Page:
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In Vivo Analysis of Atlantoaxial Motion in Individuals Immobilized With the Halo Thoracic Vest or Philadelphia Collar

Koller, Heiko, MD*; Zenner, Juliane, MD*; Hitzl, Wolfgang, PhD, MHC; Ferraris, Luis, MD; Resch, Herbert, MD*; Tauber, Mark, MD*; Auffarth, Alexander, MD*; Lederer, Stefan, MD*; Mayer, Michael, MD*

doi: 10.1097/BRS.0b013e31819c40f5
Biomechanics
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Study Design. In vivo biomechanical comparison of the halo thoracic vest (HTV) and the Philadelphia collar (PC).

Objective. To delineate the capacity of both orthoses for immobilization of the atlantoaxial complex (AAC), e.g., for their use in odontoid fracture care.

Summary of Background Data. Stable odontoid fractures can be treated with external immobilization using, e.g., a PC or a HTV. Although the HTV confers higher morbidity, particularly in elderly patients, with a similar union-rate in odontoid fracture care compared with the PC, many surgeons are still prone to use the HTV instead of the PC because the former is thought to accomplish increased rigidity at the AAC. Because application of the HTV using pins is an invasive procedure, there is a lack of biomechanical in vivo data on the “real” rigidity conferred by a HTV in comparison with a PC.

Methods. Twenty volunteers were subjected to flexion/extension radiographs immobilized in a modified HTV or a PC. The radiographs were performed in extreme position of flexion in sitting position and extension in standing position. The PC was fitted as usual. The 4 cortical pins of a normal clinically used HTV were replaced by 12 modified distance pins. The halo-ring was fixed to the head by tightening of the 12 pins in an alternating fashion, thus yielding a hexapod-like strong fixation between the head and the HTV. The procedure was uncomfortable but there were no adverse events from the HTV placement. Radiographs were analyzed for the segmental rotation angle of C1–C2 in sagittal plane (SRA C1–C2) and the absolute rotation angle of C2–C7 (ARA C2–C7) using the Harrison tangent method. Separation angles (rSRA C1–C2 and rARA C2–C7) were calculated from flexion/extension views. Two observers measured all angles. The means of the measurements were used for statistical analysis. The interobserver reliability was expressed by calculating intraclass correlation coefficients (ICCs).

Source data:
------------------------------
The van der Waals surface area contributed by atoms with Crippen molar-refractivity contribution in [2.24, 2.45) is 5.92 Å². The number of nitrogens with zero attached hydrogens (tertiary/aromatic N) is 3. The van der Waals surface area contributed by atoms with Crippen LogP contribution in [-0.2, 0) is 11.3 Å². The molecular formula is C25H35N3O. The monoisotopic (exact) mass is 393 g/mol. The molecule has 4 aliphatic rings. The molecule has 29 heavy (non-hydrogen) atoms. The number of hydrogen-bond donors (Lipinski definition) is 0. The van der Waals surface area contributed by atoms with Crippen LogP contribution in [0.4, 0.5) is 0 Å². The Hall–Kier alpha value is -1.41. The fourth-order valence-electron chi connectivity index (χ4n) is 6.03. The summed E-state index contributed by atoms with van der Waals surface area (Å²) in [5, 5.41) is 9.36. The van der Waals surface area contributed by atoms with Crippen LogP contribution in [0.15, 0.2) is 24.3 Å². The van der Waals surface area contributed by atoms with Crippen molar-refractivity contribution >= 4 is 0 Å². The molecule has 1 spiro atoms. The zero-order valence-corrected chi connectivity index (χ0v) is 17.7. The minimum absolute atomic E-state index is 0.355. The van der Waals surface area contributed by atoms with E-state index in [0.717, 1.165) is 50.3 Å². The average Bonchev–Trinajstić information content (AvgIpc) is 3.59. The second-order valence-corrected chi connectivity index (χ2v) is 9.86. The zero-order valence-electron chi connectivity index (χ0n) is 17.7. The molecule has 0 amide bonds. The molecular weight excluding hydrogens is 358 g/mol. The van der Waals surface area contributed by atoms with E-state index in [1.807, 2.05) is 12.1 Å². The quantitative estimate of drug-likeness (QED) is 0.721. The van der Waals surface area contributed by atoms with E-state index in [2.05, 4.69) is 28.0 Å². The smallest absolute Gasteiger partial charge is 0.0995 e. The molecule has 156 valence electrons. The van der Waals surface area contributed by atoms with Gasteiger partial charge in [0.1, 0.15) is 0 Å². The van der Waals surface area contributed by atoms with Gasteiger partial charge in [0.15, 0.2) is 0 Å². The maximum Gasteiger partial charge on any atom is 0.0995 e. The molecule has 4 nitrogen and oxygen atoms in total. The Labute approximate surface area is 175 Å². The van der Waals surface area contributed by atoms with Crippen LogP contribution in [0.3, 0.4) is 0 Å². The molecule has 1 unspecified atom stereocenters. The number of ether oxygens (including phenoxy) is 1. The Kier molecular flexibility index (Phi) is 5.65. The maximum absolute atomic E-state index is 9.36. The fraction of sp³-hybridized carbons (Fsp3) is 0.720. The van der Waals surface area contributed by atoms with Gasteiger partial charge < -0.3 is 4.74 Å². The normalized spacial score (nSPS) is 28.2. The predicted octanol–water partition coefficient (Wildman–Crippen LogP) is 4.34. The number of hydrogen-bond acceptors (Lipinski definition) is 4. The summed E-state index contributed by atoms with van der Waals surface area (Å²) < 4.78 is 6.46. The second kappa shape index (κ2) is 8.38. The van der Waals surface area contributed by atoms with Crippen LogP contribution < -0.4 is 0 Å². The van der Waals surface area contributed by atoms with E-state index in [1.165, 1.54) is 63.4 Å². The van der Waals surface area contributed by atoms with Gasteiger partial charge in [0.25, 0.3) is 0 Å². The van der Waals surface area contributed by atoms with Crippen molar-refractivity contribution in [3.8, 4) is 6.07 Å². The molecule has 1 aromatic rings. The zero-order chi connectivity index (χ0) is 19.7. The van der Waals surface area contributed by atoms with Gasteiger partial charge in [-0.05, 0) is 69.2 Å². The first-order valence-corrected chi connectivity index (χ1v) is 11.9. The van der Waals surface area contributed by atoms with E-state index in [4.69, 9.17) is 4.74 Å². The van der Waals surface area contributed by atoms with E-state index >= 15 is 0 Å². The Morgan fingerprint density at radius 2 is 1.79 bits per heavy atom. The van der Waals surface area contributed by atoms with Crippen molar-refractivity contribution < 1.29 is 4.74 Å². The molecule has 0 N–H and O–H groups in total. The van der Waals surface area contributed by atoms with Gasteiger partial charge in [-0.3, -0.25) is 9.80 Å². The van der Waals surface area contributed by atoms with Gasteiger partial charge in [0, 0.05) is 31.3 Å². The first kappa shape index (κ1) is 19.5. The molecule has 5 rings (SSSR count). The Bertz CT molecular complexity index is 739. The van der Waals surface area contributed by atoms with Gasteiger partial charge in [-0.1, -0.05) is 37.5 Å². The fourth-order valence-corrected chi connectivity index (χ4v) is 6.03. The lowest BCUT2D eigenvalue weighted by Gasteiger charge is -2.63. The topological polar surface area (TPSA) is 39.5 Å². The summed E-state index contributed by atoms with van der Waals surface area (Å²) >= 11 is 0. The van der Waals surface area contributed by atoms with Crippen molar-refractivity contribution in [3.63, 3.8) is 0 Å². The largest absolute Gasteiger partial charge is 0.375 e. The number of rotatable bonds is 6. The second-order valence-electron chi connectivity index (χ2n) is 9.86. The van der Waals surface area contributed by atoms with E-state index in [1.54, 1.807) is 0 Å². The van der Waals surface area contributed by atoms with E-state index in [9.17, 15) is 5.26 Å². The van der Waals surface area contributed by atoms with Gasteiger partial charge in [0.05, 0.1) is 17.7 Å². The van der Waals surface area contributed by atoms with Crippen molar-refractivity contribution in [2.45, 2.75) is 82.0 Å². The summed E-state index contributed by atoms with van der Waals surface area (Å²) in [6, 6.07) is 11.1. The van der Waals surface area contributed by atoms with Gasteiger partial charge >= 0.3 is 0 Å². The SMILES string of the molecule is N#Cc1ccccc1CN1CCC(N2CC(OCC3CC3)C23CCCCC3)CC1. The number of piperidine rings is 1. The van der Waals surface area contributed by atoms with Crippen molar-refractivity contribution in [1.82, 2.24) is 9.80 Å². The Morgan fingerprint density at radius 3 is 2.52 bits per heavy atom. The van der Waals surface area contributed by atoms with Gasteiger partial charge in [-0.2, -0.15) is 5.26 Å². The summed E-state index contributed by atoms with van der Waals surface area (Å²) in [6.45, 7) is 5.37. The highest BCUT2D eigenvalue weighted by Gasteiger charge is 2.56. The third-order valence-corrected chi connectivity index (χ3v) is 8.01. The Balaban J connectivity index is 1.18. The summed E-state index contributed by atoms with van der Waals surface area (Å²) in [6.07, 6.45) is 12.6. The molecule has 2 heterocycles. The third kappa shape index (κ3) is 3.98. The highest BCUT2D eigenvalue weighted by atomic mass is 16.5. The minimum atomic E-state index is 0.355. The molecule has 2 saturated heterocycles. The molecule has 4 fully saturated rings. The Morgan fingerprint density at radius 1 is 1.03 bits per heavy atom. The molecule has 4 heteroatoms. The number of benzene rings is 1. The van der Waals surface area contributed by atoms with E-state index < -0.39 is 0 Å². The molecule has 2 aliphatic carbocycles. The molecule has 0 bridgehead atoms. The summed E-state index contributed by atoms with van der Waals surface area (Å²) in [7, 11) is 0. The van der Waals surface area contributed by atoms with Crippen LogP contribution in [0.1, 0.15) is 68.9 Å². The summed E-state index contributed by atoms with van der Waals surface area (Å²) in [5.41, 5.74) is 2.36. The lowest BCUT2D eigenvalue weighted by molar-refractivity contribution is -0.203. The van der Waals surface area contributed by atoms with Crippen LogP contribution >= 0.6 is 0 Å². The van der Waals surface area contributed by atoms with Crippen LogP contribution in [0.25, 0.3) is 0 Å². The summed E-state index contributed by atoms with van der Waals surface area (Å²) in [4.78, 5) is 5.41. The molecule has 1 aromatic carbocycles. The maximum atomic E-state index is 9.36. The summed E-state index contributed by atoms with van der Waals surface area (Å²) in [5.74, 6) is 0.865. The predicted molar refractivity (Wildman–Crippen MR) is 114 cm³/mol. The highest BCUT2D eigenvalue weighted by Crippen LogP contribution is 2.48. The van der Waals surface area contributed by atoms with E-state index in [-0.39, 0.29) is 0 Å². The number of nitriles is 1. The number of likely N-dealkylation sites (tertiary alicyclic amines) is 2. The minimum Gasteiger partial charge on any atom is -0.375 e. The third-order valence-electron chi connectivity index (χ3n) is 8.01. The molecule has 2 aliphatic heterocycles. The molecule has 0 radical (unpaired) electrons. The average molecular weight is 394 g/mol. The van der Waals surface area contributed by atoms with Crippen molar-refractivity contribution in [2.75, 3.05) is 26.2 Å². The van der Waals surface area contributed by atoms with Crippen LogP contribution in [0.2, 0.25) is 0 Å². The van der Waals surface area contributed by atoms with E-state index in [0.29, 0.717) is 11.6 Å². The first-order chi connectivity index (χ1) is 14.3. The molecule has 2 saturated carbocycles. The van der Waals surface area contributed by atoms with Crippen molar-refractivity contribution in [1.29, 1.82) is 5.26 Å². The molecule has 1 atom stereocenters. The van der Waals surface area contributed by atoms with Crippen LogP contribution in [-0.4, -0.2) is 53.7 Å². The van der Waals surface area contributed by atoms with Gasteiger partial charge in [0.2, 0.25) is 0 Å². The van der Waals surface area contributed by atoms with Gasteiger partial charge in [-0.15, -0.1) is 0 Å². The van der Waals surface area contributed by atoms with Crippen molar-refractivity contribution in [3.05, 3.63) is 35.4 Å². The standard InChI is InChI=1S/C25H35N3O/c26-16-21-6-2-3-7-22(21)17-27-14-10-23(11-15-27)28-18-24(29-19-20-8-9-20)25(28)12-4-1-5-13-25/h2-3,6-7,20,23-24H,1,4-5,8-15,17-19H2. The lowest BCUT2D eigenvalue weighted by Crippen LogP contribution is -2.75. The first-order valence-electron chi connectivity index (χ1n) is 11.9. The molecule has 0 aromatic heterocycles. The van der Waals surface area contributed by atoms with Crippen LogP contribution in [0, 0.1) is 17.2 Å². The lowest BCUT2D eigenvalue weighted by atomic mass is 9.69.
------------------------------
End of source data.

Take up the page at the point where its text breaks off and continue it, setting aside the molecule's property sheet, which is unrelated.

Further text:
Results. Mean age of 20 volunteers was 30.9 ± 4.2 years. Calculation of the ICCs showed good to excellent interobserver reliability for all angular measurements (ICC = 0.95–0.98). Concerning restriction of subaxial sagittal plane motion, the HTV was more effective than the PC. The difference for the rARA C2–C7 between the PC (mean 20.7°) and HTV (mean 9.2°) yielded significance (P = 0.01). But, concerning restriction of flexion/extension at the AAC, there was no statistical significant difference for the rSRA C1–C2 between the PC and HTV (P = 0.3). The PC (mean 1.3°) was even superior to the HTV (mean, 3.3°) in restricting sagittal motion at C1–C2. In comparison to normal atlantoaxial motion was restricted by 88.5% with the PC and 70.8% with the HTV. In light of the results and a selected review of literature, a treatment algorithm for the elderly patient with odontoid fracture is presented.

Conclusion. Under the extremes of flexion and extension bendings, the current study demonstrated that there was no significant difference in restriction of sagittal motion at C1–C2 when using the PC instead of the HTV in a group of 20 young normal adults. In light of the current biomechanical data and a selected review of literature, it is concluded that the use of a PC is sufficient for the treatment of stable odontoid fractures.

In vivo comparison of halo thoracic vest and Philadelphia collar (PC). Measurements on flexion/extension films showed the rigidity conferred by a PC was not significantly different to that by a halo thoracic vest. For treatment of stable odontoid fractures the PC should be preferred because of less morbidity and mortality while providing similar stability.

From the *Department for Traumatology and Sports Medicine; †Biostatistics Research Office, Paracelsus Medical University, Salzburg, Austria; and ‡Germany Scoliosis Center, Bad Wildungen, Germany.

Acknowledgment date: July 21, 2008. Revision date: September 6, 2008. Acceptance date: October 9, 2008.

The manuscript submitted does not contain information about medical device(s)/drug(s).

No funds were received in support of this work. No benefits in any form have been or will be received from a commercial party related directly or indirectly to the subject of this manuscript.

Address correspondence and reprint requests to Koller Heiko, MD, Unfallchirurgie, PMU Salzburg, Müllner Hauptstraβe 48, A5020 Salzburg, Austria; E-mail: heiko.koller@t-online.de

© 2009 Lippincott Williams & Wilkins, Inc.